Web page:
by Lua Leggett

Other forms of pay

There are certain other forms of pay which are more specific to some organisations than others.

Skill-based pay

A steady salary is an invitation to mediocrity.


Skill-based pay provides employees with a direct link between their pay progression and the skills they have acquired and can use effectively.

It focuses on what skills the business wants to pay for. It is people based rather than job based. Rewards are related to the employee’s ability to apply a wider range or a higher level of skills to different jobs or tasks. This has traditionally been used for manufacturing and technicians or retail workers. In the professional arena, this would be broadly the same as the competence-related pay.

Service-related pay

Service-related pay provides fixed increments that are usually paid annually to people on the basis of continued service, either in a job or a grade in a pay spine structure. Increments can be withheld for unacceptable or poor performance (although this is rare in practice). With age discrimination legislation and hiking costs of employment, this is largely disappearing from the workplace.

Choice of approach

The first choice is whether or not to have contingent pay, related to performance, competence, contribution or skill. As a line manager, you are unlikely to be the one to decide this, but you may well be asked for your views and you will certainly be responsible for its delivery, implementation and management! Most enlightened employers will want to involve line managers in their overall decisions, if only to obtain their views. They need to be perceived as fair by all concerned and the question will always arise ‘is it fair for a poor performer to be paid more than a good performer simply for being there’?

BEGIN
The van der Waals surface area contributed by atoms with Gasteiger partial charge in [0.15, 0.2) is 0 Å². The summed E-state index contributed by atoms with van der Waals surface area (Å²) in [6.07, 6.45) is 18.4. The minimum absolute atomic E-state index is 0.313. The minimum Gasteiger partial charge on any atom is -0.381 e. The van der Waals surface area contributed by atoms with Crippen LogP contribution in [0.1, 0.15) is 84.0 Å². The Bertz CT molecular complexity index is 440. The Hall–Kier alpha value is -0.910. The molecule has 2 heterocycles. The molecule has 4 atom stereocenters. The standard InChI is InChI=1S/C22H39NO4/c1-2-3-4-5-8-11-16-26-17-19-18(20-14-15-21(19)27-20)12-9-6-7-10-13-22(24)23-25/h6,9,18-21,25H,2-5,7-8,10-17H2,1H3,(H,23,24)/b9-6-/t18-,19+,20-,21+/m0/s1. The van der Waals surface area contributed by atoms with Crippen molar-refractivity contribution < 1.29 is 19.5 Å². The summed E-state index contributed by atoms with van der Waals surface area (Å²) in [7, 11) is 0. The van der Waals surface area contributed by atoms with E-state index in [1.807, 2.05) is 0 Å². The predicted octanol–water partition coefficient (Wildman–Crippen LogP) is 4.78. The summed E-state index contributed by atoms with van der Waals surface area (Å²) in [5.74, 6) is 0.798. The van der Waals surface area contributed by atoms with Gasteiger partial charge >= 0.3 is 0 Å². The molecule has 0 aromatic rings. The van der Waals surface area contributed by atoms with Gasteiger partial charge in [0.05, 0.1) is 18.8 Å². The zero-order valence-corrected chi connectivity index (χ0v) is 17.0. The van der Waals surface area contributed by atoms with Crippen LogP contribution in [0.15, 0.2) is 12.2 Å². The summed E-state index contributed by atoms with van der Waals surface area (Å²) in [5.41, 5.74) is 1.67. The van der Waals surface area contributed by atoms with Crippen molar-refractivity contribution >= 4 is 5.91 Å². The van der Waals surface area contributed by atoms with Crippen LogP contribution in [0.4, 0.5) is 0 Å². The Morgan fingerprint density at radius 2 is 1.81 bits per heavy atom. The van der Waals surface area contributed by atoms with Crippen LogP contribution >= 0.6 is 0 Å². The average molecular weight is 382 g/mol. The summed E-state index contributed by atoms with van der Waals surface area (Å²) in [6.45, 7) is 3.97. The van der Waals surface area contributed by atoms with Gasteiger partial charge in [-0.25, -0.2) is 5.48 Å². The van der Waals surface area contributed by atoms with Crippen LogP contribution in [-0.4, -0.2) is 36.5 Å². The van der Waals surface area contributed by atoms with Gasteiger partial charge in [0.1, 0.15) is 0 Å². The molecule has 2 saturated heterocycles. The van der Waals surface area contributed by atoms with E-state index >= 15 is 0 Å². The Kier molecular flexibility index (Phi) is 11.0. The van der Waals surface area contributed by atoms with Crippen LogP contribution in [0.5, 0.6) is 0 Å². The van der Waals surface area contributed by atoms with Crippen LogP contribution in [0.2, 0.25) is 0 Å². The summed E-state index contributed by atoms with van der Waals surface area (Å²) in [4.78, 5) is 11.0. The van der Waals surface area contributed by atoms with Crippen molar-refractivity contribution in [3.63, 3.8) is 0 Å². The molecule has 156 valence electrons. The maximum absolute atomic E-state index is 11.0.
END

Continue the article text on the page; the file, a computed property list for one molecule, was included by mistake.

The alternative to fixed increments is spot rates or some form of contingent pay. Spot rate systems, in their purest form, are generally only used for senior managers or shop floor, retail workers in smaller organisations and new businesses, where formal practices are not yet recognised.